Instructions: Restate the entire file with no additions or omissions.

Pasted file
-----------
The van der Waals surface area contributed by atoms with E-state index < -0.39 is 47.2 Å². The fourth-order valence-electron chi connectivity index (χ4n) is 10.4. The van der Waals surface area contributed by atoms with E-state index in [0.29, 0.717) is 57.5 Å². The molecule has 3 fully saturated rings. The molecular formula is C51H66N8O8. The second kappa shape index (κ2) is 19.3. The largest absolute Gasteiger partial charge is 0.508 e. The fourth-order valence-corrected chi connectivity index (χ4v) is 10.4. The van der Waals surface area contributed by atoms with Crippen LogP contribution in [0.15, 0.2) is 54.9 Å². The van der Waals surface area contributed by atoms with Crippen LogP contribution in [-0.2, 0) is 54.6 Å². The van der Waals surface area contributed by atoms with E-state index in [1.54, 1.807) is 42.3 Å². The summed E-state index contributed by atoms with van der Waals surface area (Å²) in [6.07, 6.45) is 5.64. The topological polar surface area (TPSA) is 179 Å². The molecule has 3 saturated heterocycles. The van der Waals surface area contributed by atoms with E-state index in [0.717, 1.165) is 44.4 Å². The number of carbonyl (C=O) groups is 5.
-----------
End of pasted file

The van der Waals surface area contributed by atoms with E-state index < -0.39 is 47.2 Å². The fourth-order valence-electron chi connectivity index (χ4n) is 10.4. The van der Waals surface area contributed by atoms with E-state index in [0.29, 0.717) is 57.5 Å². The molecule has 3 fully saturated rings. The molecular formula is C51H66N8O8. The second kappa shape index (κ2) is 19.3. The largest absolute Gasteiger partial charge is 0.508 e. The fourth-order valence-corrected chi connectivity index (χ4v) is 10.4. The van der Waals surface area contributed by atoms with Crippen LogP contribution in [0.15, 0.2) is 54.9 Å². The van der Waals surface area contributed by atoms with Crippen LogP contribution in [-0.2, 0) is 54.6 Å². The van der Waals surface area contributed by atoms with E-state index in [1.54, 1.807) is 42.3 Å². The summed E-state index contributed by atoms with van der Waals surface area (Å²) in [6.07, 6.45) is 5.64. The topological polar surface area (TPSA) is 179 Å². The molecule has 3 saturated heterocycles. The van der Waals surface area contributed by atoms with E-state index in [0.717, 1.165) is 44.4 Å². The number of carbonyl (C=O) groups is 5.